PG&E to cut power in face of wildfire threat

Ethan Chen, Editor-in-Chief and Webmaster

Facing an elevated risk of wildfires, California electric company Pacific Gas & Electric (PG&E) will shut down power to many California residents today, potentially affecting residents in Palo Alto.

PG&E began the shutoff today at 12:00 a.m., and will continue to shutoff parts of its service area today. Santa Clara county is scheduled to be shutoff at noon today.

The shutoff will affect many parts of Northern and Central California, potentially including the Palo Alto area. A live map for power outages in Palo Alto can be found here, courtesy of the city.

Map of potentially affected areas in Santa Clara
County. Source: PG&E.

While Palo Alto is not specifically listed as a potential area, there is still a high likelihood of power outages to the Palo Alto area west of I-280, according to PG&E. This is because the area is serviced by the City of Palo Alto Utilities (CPAU), which intakes electricity from the PG&E power grid. Therefore, shutoffs that PG&E induces may affect the city.

Despite these risks, the city of Palo Alto plans to continue providing necessities such as water, gas, and sewer services to residents. Should a power outage occur, the city will be providing updates through its social media platforms on what to do. More info, tips on how to prepare, and what to do during the outage can be found here.

Additionally, the Palo Alto Unified School District does not expect any of its facilities to be affected by the outage. Should it occur, the District hopes to maintain regular school operations and hours.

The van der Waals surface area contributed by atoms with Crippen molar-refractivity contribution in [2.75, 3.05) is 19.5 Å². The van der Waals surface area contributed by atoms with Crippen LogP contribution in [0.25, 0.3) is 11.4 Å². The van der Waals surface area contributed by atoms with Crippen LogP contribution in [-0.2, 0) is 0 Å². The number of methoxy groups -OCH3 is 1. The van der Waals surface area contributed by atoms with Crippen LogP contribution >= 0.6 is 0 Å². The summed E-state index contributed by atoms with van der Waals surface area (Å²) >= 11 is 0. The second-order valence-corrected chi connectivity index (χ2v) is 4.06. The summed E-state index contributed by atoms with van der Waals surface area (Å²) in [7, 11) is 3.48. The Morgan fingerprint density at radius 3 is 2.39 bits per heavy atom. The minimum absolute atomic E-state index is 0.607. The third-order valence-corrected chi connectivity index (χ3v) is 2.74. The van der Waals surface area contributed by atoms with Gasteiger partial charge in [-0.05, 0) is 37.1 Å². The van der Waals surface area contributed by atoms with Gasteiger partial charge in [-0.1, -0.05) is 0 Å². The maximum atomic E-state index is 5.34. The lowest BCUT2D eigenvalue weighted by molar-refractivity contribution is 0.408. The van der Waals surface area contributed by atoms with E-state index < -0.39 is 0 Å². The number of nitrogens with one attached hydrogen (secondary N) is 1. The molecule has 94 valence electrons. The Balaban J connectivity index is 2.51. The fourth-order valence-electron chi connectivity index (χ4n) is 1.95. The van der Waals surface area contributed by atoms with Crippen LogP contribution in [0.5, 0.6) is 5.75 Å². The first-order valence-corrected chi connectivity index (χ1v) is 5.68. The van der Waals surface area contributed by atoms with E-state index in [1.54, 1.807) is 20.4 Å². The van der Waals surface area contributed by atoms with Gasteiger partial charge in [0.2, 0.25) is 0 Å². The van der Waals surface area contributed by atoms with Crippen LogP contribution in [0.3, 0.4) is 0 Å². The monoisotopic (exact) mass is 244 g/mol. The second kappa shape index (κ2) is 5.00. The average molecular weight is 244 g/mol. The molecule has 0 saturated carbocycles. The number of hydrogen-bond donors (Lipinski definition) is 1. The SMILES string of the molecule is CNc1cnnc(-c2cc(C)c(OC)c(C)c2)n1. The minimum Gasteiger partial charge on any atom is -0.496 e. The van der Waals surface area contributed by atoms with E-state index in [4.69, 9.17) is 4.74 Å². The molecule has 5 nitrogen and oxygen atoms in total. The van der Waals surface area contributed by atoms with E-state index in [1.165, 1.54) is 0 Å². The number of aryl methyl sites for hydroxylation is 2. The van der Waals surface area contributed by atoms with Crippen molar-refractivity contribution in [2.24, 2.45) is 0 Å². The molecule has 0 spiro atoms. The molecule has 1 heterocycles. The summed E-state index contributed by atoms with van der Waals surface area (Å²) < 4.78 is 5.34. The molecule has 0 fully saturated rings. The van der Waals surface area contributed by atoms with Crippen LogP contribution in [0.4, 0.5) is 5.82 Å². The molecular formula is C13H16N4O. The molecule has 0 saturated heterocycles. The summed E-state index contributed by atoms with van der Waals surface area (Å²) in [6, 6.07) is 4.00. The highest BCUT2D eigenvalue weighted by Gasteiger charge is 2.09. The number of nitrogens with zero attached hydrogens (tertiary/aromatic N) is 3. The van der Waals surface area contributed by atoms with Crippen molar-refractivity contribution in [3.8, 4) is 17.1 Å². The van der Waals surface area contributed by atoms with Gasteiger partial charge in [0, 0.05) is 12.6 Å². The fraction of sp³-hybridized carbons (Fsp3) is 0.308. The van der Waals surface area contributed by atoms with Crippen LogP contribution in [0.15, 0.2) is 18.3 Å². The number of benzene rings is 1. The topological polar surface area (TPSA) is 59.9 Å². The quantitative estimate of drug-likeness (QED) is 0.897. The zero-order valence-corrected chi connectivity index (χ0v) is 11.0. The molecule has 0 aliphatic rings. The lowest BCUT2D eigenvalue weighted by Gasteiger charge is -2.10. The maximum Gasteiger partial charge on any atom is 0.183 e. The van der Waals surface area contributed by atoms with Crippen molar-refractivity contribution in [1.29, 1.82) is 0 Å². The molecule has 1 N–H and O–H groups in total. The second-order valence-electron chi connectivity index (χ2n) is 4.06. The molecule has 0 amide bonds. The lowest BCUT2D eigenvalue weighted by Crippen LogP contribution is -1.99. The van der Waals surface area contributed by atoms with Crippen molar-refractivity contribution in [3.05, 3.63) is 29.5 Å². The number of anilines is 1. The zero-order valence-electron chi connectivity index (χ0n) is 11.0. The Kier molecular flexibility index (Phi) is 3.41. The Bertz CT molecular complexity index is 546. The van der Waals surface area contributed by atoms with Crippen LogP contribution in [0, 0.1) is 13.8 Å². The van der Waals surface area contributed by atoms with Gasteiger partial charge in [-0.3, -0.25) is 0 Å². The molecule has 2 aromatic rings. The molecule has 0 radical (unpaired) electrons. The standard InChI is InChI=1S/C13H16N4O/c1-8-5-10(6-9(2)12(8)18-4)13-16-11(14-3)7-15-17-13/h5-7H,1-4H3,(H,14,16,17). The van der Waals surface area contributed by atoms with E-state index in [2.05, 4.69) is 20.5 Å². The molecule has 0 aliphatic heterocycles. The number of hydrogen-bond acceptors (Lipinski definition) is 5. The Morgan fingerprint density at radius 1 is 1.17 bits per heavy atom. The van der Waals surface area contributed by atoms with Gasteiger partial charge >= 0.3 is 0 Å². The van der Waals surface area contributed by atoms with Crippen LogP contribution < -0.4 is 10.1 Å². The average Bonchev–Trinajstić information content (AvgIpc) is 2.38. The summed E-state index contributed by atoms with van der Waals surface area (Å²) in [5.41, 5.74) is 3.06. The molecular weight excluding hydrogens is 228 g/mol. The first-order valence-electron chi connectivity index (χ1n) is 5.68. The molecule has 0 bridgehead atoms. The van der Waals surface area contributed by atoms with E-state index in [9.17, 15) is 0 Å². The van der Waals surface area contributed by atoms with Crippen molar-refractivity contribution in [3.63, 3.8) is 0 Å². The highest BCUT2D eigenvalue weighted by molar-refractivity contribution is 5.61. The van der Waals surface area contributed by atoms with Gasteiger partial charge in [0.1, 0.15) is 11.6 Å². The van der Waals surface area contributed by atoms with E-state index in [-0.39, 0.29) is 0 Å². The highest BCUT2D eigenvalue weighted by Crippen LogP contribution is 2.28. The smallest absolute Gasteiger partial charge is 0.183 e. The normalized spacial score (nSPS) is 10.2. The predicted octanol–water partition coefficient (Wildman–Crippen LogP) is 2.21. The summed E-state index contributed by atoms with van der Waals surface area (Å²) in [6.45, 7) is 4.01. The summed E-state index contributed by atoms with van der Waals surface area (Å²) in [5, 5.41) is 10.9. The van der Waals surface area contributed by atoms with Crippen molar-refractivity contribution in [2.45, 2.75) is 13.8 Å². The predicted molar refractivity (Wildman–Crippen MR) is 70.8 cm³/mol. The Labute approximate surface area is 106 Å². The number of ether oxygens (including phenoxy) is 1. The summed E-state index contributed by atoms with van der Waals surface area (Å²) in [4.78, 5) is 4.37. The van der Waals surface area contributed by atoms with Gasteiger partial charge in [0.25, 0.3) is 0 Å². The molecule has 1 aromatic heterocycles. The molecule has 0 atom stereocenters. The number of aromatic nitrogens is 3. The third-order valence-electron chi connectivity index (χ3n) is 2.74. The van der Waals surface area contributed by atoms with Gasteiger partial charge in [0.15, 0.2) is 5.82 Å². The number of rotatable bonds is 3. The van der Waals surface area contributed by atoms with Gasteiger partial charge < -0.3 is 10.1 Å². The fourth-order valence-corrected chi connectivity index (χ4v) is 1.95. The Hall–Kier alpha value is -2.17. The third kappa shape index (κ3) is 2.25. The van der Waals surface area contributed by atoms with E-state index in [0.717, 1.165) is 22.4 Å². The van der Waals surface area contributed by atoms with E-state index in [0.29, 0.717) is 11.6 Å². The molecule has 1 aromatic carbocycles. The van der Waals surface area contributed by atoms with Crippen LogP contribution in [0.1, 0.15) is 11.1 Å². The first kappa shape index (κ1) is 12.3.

“During times of power outage, it is the intent of the District to try to continue with normal operations and regular school hours,” PAUSD stated in an online post. “Schools remain open and we have proactive plans in place.”

When asked in an email about what Palo Alto High School specifically is doing for the outage, Principle Adam Paulson stated that “[Paly] is prepared in the event of a power outage, school will continue as normal.  […] There would be a few classrooms with limited windows that we may have to move or provide lighting for.”

According to PG&E officials, nearly 800,000 California residents across 34 counties in the state are at risk of losing their power starting today, lasting for up to 24 hours or more as the company plans to preemptively shut down power due to dangerous weather conditions.

“PG&E has called a public safety power shutoff because of conditions that may lead to catastrophic wildfire growth,” a PG&E representative stated in a Twitter post. “This system is a potentially dangerous weather system bringing very strong gusts reaching 70 miles per hour coupled with critically dry relative humidity.”

Strong gusts of wind coupled with dry humidity are perfect conditions for wildfires to spread, qualifying for a Red Flag Fire Event, according to

In the wake of previous wildfires that PG&E has been involved with, the company is taking extra precautions this time around.

“The ultimate priority is safety,” the representative went on to state.

While some may find the power shutoffs outrageous, PG&E concluded that the outage was a necessity for safety.

“We very much understand the inconvenience and difficulties such a power outage would cause and we do not take or make this decision lightly,” a PG&E spokesperson said in a separate announcement. “This decision is really focused on ensuring that we’re continuing to maintain the safety of our customers and communities. We implement the public safety power shutoff as a last resort and we really appreciate our customer’s and communities’ patience as we continue to work to face this unprecedented wildfire risk.”

PG&E’s website is currently down due to high traffic, but regular updates can be found on PG&E and the City’s twitter accounts.